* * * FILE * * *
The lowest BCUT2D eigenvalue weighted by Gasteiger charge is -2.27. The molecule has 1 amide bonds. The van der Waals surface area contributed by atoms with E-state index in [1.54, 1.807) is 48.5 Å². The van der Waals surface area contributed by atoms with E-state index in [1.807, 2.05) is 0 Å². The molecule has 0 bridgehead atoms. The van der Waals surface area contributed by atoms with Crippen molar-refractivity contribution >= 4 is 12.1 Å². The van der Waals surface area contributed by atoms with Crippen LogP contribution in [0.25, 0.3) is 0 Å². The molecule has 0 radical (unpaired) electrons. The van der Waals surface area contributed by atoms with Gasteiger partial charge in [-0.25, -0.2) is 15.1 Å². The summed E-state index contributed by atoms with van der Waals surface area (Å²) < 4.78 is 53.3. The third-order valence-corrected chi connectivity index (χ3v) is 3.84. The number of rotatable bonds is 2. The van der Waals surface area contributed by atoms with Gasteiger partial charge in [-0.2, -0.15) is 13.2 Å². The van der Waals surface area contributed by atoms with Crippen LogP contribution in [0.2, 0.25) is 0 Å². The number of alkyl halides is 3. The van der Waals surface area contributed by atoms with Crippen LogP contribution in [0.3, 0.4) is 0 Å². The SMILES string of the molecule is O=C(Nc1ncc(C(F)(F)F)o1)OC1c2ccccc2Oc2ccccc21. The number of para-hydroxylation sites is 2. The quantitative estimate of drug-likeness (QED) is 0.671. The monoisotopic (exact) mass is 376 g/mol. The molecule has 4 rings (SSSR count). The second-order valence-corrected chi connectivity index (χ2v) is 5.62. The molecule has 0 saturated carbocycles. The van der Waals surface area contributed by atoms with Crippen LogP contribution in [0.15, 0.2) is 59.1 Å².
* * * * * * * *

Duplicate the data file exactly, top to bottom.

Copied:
The lowest BCUT2D eigenvalue weighted by Gasteiger charge is -2.27. The molecule has 1 amide bonds. The van der Waals surface area contributed by atoms with E-state index in [1.54, 1.807) is 48.5 Å². The van der Waals surface area contributed by atoms with E-state index in [1.807, 2.05) is 0 Å². The molecule has 0 bridgehead atoms. The van der Waals surface area contributed by atoms with Crippen molar-refractivity contribution >= 4 is 12.1 Å². The van der Waals surface area contributed by atoms with Crippen LogP contribution in [0.25, 0.3) is 0 Å². The molecule has 0 radical (unpaired) electrons. The van der Waals surface area contributed by atoms with Gasteiger partial charge in [-0.25, -0.2) is 15.1 Å². The summed E-state index contributed by atoms with van der Waals surface area (Å²) < 4.78 is 53.3. The third-order valence-corrected chi connectivity index (χ3v) is 3.84. The number of rotatable bonds is 2. The van der Waals surface area contributed by atoms with Gasteiger partial charge in [-0.2, -0.15) is 13.2 Å². The van der Waals surface area contributed by atoms with Crippen LogP contribution in [0.2, 0.25) is 0 Å². The number of alkyl halides is 3. The van der Waals surface area contributed by atoms with Crippen LogP contribution in [0.3, 0.4) is 0 Å². The SMILES string of the molecule is O=C(Nc1ncc(C(F)(F)F)o1)OC1c2ccccc2Oc2ccccc21. The number of para-hydroxylation sites is 2. The quantitative estimate of drug-likeness (QED) is 0.671. The monoisotopic (exact) mass is 376 g/mol. The molecule has 4 rings (SSSR count). The second-order valence-corrected chi connectivity index (χ2v) is 5.62. The molecule has 0 saturated carbocycles. The van der Waals surface area contributed by atoms with Crippen LogP contribution in [0.15, 0.2) is 59.1 Å².